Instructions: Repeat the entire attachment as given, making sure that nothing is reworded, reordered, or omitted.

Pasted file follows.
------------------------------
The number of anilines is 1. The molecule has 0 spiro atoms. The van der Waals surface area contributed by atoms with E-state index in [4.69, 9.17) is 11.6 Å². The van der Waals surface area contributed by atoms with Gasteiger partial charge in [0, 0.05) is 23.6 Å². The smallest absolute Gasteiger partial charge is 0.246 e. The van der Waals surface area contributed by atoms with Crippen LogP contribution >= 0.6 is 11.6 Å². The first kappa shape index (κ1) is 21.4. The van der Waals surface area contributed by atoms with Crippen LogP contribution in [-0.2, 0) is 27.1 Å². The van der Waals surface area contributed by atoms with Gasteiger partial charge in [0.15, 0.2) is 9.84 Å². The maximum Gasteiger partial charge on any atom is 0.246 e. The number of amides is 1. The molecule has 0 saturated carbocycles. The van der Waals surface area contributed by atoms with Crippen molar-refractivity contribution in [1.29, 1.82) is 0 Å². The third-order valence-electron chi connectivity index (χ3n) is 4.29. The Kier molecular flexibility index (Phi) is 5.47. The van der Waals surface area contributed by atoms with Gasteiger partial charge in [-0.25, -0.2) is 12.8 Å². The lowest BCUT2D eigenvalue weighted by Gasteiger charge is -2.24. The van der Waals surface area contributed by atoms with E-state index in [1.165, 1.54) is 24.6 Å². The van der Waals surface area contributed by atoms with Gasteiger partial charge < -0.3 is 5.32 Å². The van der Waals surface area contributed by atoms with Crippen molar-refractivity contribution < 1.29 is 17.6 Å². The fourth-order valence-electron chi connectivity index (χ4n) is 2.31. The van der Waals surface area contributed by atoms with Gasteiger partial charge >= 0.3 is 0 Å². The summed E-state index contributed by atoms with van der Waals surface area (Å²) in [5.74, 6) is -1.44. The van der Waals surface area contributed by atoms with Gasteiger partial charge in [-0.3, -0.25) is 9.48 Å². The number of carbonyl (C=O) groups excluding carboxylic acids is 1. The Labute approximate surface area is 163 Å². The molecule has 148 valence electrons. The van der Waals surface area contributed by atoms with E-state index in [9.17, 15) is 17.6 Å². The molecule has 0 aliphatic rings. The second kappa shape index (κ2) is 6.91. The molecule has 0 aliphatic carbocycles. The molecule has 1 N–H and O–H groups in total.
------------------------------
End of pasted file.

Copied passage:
The number of anilines is 1. The molecule has 0 spiro atoms. The van der Waals surface area contributed by atoms with E-state index in [4.69, 9.17) is 11.6 Å². The van der Waals surface area contributed by atoms with Gasteiger partial charge in [0, 0.05) is 23.6 Å². The smallest absolute Gasteiger partial charge is 0.246 e. The van der Waals surface area contributed by atoms with Crippen LogP contribution >= 0.6 is 11.6 Å². The first kappa shape index (κ1) is 21.4. The van der Waals surface area contributed by atoms with Crippen LogP contribution in [-0.2, 0) is 27.1 Å². The van der Waals surface area contributed by atoms with Gasteiger partial charge in [0.15, 0.2) is 9.84 Å². The maximum Gasteiger partial charge on any atom is 0.246 e. The number of amides is 1. The molecule has 0 saturated carbocycles. The van der Waals surface area contributed by atoms with Crippen molar-refractivity contribution in [1.29, 1.82) is 0 Å². The third-order valence-electron chi connectivity index (χ3n) is 4.29. The Kier molecular flexibility index (Phi) is 5.47. The van der Waals surface area contributed by atoms with Gasteiger partial charge in [-0.25, -0.2) is 12.8 Å². The lowest BCUT2D eigenvalue weighted by Gasteiger charge is -2.24. The van der Waals surface area contributed by atoms with E-state index in [1.165, 1.54) is 24.6 Å². The van der Waals surface area contributed by atoms with Gasteiger partial charge < -0.3 is 5.32 Å². The van der Waals surface area contributed by atoms with Crippen molar-refractivity contribution < 1.29 is 17.6 Å². The fourth-order valence-electron chi connectivity index (χ4n) is 2.31. The van der Waals surface area contributed by atoms with Gasteiger partial charge >= 0.3 is 0 Å². The summed E-state index contributed by atoms with van der Waals surface area (Å²) in [5.74, 6) is -1.44. The van der Waals surface area contributed by atoms with Gasteiger partial charge in [-0.3, -0.25) is 9.48 Å². The number of carbonyl (C=O) groups excluding carboxylic acids is 1. The Labute approximate surface area is 163 Å². The molecule has 148 valence electrons. The van der Waals surface area contributed by atoms with E-state index in [9.17, 15) is 17.6 Å². The molecule has 0 aliphatic rings. The second kappa shape index (κ2) is 6.91. The molecule has 0 aliphatic carbocycles. The molecule has 1 N–H and O–H groups in total.